Even as 100 senators in the 112th Congress take their seats today, there will be more than 90 seats still left vacant – an absence that threatens the fair and speedy delivery of justice. These empty seats are the more than 90 vacancies in the 858 appellate and district court judgeships.
The empty positions are victims of the stymied federal lower-court judicial selection process that vexed the 111th Congress. Both parties’ inefficiencies and Republican obstinacy blocked lower court nominations for extended periods. Though recent Senate confirmation of numerous lower court judges is cause for praise, many vacancies remain, comprising eleven percent of all federal lower court seats. President Barack Obama must now promptly nominate, and the new Senate must confirm, lower court nominees so that the bench will be at full strength.
The unfilled judgeship openings first reached 90 in the summer of 2009 and have essentially remained over that number ever since. The tradition of a stalled judicial nomination process goes back further than that, however. For more than two decades, Republican and Democratic accusations and countercharges, as well as nonstop retaliations, have plagued judicial selection. The process is thwarted principally due to divided government. But divided government provides no excuse. Democrats now control the White House and the Senate, albeit with a reduced majority, but they must keep attempting to work with Republicans to end or ameliorate these counterproductive dynamics.
Process stymied by partisan play
Who is to shoulder the blame for a process perverted by partisan gamesmanship? Certain observers criticized Mr. Obama for nominating too slowly during 2009. However, the administration substantially quickened the pace last year, nominating twice as many lower court judges as in 2009. The White House was also thorough in its consultations, seeking the guidance of Republican and Democratic senators from jurisdictions in which vacancies materialized – all before official nominations. Obama then submitted consensus nominees of even judicial temperament, who are very intelligent, ethical, industrious, and independent, as well as diverse vis-à-vis ethnicity, gender, and ideology. Sen. Patrick Leahy (D) of Vermont, who chairs the Senate Judiciary Committee, promptly conducted hearings and votes, placing nominees on the Executive Calendar.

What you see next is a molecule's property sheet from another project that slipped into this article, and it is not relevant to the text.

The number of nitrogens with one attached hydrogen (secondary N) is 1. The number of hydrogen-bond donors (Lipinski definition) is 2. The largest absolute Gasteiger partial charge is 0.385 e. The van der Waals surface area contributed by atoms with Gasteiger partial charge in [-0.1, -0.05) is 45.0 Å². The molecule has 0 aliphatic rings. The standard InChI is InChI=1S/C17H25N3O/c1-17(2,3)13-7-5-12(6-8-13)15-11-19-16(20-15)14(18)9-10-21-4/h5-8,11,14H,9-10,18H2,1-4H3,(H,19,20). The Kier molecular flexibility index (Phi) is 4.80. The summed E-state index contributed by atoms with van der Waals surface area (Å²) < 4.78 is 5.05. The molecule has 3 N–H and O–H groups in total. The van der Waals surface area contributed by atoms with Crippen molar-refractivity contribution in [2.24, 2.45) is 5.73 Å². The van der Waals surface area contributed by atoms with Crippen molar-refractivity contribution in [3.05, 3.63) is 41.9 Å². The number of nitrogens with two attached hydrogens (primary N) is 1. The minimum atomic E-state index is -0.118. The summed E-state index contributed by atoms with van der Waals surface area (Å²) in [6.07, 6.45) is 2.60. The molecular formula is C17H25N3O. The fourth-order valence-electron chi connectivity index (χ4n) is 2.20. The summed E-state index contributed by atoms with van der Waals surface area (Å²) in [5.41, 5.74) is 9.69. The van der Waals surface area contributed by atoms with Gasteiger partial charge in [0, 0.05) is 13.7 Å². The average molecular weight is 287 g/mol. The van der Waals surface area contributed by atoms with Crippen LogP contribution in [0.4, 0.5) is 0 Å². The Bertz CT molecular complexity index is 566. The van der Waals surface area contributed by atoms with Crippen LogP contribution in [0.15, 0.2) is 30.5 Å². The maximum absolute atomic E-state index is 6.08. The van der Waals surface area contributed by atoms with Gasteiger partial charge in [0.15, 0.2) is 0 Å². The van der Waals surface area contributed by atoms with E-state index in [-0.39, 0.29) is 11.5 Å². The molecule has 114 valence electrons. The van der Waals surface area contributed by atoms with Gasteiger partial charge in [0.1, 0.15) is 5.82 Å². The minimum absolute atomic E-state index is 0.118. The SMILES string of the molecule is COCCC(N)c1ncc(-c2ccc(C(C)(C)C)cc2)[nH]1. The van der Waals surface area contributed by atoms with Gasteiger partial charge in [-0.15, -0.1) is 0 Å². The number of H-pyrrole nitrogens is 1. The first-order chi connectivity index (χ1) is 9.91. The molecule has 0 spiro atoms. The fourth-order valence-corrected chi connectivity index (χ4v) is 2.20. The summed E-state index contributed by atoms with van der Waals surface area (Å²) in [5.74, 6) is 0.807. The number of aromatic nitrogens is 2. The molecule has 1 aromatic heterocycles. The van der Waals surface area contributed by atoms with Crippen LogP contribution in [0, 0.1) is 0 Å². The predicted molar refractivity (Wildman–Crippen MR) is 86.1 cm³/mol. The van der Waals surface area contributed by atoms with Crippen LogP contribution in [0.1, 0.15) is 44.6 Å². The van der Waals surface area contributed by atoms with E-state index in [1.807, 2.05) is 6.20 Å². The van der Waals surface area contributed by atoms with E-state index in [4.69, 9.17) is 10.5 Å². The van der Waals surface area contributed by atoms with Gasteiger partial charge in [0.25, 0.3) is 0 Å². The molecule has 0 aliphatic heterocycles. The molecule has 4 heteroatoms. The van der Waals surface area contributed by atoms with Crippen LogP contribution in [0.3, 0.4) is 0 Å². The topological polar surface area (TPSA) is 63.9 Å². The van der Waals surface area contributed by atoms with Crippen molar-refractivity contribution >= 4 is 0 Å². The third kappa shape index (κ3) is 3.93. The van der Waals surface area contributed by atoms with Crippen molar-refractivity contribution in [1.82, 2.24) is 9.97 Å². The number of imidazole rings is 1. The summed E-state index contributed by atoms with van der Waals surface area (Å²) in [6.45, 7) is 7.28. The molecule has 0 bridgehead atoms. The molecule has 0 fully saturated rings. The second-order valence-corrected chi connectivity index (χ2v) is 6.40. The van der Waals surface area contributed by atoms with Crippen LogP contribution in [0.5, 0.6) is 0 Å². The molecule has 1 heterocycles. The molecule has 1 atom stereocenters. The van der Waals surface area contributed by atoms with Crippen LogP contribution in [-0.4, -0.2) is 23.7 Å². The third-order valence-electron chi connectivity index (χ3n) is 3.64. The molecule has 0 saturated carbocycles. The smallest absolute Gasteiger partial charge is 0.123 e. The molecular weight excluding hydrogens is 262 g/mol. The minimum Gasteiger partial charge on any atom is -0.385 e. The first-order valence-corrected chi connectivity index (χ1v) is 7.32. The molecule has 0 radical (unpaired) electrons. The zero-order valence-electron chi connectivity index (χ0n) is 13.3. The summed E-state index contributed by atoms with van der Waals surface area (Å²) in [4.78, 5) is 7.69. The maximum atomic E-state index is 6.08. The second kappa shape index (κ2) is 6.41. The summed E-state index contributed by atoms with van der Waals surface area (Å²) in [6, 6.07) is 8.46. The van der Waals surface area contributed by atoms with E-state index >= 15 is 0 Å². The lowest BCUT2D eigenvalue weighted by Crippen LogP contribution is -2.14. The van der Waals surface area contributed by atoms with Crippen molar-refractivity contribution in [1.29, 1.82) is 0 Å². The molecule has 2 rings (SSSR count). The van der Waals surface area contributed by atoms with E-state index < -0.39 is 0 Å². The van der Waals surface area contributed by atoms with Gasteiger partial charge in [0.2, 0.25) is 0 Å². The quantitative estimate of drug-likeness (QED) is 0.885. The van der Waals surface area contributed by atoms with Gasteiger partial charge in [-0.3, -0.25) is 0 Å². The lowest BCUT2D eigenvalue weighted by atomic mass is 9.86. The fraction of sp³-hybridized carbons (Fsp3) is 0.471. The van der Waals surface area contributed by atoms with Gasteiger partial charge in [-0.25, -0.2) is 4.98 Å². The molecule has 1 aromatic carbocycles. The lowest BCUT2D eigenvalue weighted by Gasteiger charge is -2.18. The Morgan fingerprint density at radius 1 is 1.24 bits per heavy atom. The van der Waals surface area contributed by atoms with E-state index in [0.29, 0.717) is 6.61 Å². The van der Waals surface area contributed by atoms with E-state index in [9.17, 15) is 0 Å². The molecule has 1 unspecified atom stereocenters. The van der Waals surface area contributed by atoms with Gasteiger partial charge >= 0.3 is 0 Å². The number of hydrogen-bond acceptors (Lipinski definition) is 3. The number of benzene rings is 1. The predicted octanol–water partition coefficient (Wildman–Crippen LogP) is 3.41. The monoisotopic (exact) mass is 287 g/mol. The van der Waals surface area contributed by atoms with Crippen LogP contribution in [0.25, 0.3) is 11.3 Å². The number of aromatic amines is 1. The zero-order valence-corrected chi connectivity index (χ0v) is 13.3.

And there is where most of them languished for months, awaiting votes.
So should we finger Republicans as the chief culprits of judicial selection mired in dead ends? Certainly, Republicans should attempt to be more cooperative. The minority held over virtually all the nominees’ votes for one week without convincing reasons in the Judiciary Committee. However, the principal bottleneck has been the Senate floor. Senate Minority Leader Mitch McConnell of Kentucky did not swiftly enter time agreements to schedule floor votes. The Senate unanimous consent procedure allows one anonymous senator to stop floor votes, and this practice has stalled nearly all nominees. Republican insistence that the Senate conduct recorded votes for practically all circuit and many district nominees has also wasted scarce time. When the upper chamber has ultimately voted on nominees, the Senate usually confirmed most by significant majorities – and a number unanimously.
Most troubling has been Republican refusal to hold votes on uncontroversial, well-qualified nominees, inaction which contravenes a venerable Senate tradition. Republicans' obstruction was responsible for Obama having the lowest percentage of confirmed lower court nominees (as of mid-December) of any president over the past 30 years.
In the Year-End Report on the Federal Judiciary, Chief Justice John Roberts decried each political party’s blocking of judicial nominations, saying that “this has created acute difficulties for some judicial districts, [which] have been burdened with extraordinary caseloads.” As will be the case for many decisions that the new Congress faces, confirming judicial nominees will require both parties to work together. Mr. Roberts warned that an “urgent need for the political branches to find a long-term solution to this recurring problem” remains.
Vacancies in critical courts
The 179 appeals court judgeships – 16 of which are open – are critical, as the 12 regional circuits are the courts of last resort in their regions for 99 percent of the appeals. The crucial Second Circuit has vacancies in 2 of 13 judgeships. To date, Obama has tapped 25 excellent nominees, and he should continue cooperating with Mr. Leahy, Senator Majority Leader Harry Reid – who arranges floor debates and votes, and their Republican analogues to facilitate confirmation. The Senate approved 16 of the nominees, so Obama must now promptly re-nominate the nine prospects who received no floor action and tap nominees for the other seven vacancies. The chamber must then expeditiously confirm the nominees.
The 679 district judgeships – 77 of which are empty – are also vital because district judges conduct federal trials and determine the facts, while appellate courts sustain on average 80 percent of appeals from these judges' decisions. The Central District of Illinois has vacancies in 3 of 4 authorized judgeships. The Northern District of Georgia has openings in 4 of 11 judgeships. In this case, Obama has nominated 78 very capable people. The Senate has confirmed 44, so Obama must rapidly re-nominate the 34 candidates who secured no floor votes and tender nominees for the remaining 45 openings. And then the Senate must promptly approve these nominees.
The vacancies in those federal appeals and district court judgeships erode swift, economical, and fair case resolution. Heeding Chief Justice Roberts’ admonition, President Obama and the new Senate must put aside partisan division, and act with urgency and efficiency to swiftly nominate and confirm qualified judges for these many open seats.